Considering Tsai’s foregrounding of painterly values over those of a dramatist, it is perhaps no surprise that his work is now as likely to be seen in an art gallery as a cinema. In an era where filmgoers debate the convergence of the theatrical feature film with small- screen broadcast and streaming services, Tsai has gone in a contrary direction and sought a convergence between the theatrical feature with the art gallery. He is now as likely to fund and distribute his work through the art world as through conventional theatrical film routes. This new approach began in 2007 when Tsai was commissioned by the Louvre to make a film after he had finished his feature I Don’t Want To Sleep Alone (2007). The gallery provided him with all he needed, including use of the Louvre as a location. The result was Face (2009). Since then, he began to make shorter films, like the walker series, that would not be aimed at a theatrical release and seemed more suited to a gallery. In 2017, he made a virtual reality film, The Deserted. His 2013 film Stray Dogs would be regarded as a theatrical feature: it premiered at the Venice Film Festival (where it won the Grand Special Jury Prize) and featured in the top twenty of many end of year film polls. Yet in Taiwan, Stray Dogs was shown in art galleries rather than cinemas.
Tsai’s most recent release, Your Face, can also be defined as a “film.” Seventy-six minutes long, it premiered at the Venice Film Festival and has since screened at other festivals and in select art-house cinemas. The experience of watching it, however, is similar to visiting an exhibition of paintings in an art gallery. Consisting of twelve medium-close shots of twelve different faces, each shot lasting six minutes, it is essentially a collection of portraits. While the sitters do (infrequently) talk to an off-screen Tsai, we are given no background information about them. Most of the time, they simply stare at the camera. One of the subjects even falls sleeps during their allotted time. Again, there is that same ambivalent sensation of both vérité and heightened style. The vérité comes from Tsai’s instruction to the sitters to act as they pleased: we are watching people being themselves. The heightened style comes from the beautifully crafted lighting by cinematographer Ian Ku and the use of atonal music by composer Ryuichi Sakamoto on the soundtrack.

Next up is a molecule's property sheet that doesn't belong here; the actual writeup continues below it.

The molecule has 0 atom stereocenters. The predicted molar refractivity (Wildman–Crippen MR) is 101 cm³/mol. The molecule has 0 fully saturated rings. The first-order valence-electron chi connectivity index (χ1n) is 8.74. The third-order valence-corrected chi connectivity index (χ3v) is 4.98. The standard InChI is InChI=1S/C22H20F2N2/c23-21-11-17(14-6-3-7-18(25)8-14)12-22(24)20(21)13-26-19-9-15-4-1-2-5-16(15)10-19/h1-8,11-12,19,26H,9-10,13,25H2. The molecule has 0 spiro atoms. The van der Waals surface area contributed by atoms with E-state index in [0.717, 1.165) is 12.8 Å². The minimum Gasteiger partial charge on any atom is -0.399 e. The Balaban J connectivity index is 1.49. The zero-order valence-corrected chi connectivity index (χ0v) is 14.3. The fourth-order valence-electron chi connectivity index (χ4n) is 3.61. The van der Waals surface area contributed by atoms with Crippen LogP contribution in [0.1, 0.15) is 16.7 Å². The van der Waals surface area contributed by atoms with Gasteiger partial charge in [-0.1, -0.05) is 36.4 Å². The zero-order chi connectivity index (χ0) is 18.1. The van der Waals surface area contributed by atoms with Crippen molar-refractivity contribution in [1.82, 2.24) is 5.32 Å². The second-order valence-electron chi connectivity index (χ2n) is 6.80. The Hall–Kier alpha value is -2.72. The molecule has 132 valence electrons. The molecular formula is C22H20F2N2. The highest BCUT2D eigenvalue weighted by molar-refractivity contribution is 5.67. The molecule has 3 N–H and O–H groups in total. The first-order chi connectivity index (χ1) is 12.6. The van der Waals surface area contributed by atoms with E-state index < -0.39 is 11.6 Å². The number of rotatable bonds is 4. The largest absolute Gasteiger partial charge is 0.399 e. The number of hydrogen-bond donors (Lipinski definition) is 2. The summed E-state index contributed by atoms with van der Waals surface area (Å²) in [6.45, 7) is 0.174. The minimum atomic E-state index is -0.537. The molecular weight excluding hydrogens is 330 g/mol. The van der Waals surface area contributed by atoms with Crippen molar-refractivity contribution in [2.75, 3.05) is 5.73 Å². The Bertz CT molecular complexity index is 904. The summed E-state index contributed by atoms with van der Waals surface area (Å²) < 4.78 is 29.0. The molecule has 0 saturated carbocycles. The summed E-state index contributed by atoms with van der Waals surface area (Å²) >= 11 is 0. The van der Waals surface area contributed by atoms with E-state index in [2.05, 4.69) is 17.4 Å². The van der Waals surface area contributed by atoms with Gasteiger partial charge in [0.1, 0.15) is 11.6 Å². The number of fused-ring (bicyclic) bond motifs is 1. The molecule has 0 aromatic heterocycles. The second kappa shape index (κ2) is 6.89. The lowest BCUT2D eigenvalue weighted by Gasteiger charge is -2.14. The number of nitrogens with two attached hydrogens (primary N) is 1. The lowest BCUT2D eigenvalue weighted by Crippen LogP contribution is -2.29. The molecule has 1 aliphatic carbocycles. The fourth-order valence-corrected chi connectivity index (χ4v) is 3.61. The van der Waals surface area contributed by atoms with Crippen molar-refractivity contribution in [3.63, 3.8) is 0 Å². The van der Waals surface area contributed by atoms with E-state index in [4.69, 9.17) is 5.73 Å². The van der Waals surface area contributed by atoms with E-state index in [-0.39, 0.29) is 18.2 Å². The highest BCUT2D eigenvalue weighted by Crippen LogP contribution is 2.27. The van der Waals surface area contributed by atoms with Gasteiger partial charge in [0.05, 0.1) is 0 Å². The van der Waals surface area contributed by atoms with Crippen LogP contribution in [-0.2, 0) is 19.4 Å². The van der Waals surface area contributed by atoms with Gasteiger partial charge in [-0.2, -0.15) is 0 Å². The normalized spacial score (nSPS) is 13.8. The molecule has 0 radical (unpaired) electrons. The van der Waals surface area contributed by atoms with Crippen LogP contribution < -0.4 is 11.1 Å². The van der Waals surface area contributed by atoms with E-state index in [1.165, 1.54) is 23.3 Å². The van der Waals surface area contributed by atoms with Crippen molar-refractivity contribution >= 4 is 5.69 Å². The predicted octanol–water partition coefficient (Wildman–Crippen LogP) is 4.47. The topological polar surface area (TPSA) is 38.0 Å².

Tsai’s move from art cinemas to art gallery is at least partly a business choice, a pragmatic means to navigate a changing film environment where art-house cinema has become increasingly niche and harder to fund. The positive side of this move is that it affirms the artistic merit of Tsai’s work and allows him greater artistic freedom. The negative side is that it further ghettoizes art-house and theatrical cinema. The end of cinema is something that would surely grieve Tsai. His 2003 film, Goodbye, Dragon Inn, is set in a dilapidated and scarcely populated cinema where, throughout the majority of its running time, King Hu’s 1967 escapist film from the Golden Age of Taiwanese cinema, Dragon Inn, plays in the background. The elegiac tone reflects Tsai’s sadness that this vibrant era in filmmaking has passed: in one of the few dialogue scenes in the film, one customer tells another that “Nobody goes to the movies anymore’’ Since Goodbye, Dragon Inn, cinemagoing has further declined, apart from action-packed, funfair-ride superhero franchises and their ilk, which hardly impresses Tsai. Earlier this year, he told The Guardian newspaper, “In my childhood, cinema was like going to a temple. Now, it is more like going to a shopping mall.”